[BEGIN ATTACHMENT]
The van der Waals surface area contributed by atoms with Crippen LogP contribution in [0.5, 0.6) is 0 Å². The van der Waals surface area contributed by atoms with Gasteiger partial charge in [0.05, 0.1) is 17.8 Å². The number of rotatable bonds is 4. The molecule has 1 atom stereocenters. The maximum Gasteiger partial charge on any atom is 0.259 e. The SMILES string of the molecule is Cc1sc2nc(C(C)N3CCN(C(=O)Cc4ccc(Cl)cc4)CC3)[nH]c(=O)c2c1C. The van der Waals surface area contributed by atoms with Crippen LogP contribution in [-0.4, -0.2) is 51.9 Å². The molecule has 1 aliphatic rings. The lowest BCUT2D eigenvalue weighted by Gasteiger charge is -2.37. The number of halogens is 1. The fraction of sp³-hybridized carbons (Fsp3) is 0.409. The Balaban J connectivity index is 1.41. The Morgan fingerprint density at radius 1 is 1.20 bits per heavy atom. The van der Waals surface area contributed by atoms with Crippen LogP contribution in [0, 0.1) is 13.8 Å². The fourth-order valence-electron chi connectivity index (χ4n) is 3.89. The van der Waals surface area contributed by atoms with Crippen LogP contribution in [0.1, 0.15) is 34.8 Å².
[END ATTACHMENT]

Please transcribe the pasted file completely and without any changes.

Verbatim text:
The van der Waals surface area contributed by atoms with Crippen LogP contribution in [0.5, 0.6) is 0 Å². The van der Waals surface area contributed by atoms with Gasteiger partial charge in [0.05, 0.1) is 17.8 Å². The number of rotatable bonds is 4. The molecule has 1 atom stereocenters. The maximum Gasteiger partial charge on any atom is 0.259 e. The SMILES string of the molecule is Cc1sc2nc(C(C)N3CCN(C(=O)Cc4ccc(Cl)cc4)CC3)[nH]c(=O)c2c1C. The van der Waals surface area contributed by atoms with Crippen LogP contribution in [-0.4, -0.2) is 51.9 Å². The molecule has 1 aliphatic rings. The lowest BCUT2D eigenvalue weighted by Gasteiger charge is -2.37. The number of halogens is 1. The fraction of sp³-hybridized carbons (Fsp3) is 0.409. The Balaban J connectivity index is 1.41. The Morgan fingerprint density at radius 1 is 1.20 bits per heavy atom. The van der Waals surface area contributed by atoms with Crippen LogP contribution in [0, 0.1) is 13.8 Å². The fourth-order valence-electron chi connectivity index (χ4n) is 3.89. The van der Waals surface area contributed by atoms with Crippen LogP contribution in [0.1, 0.15) is 34.8 Å².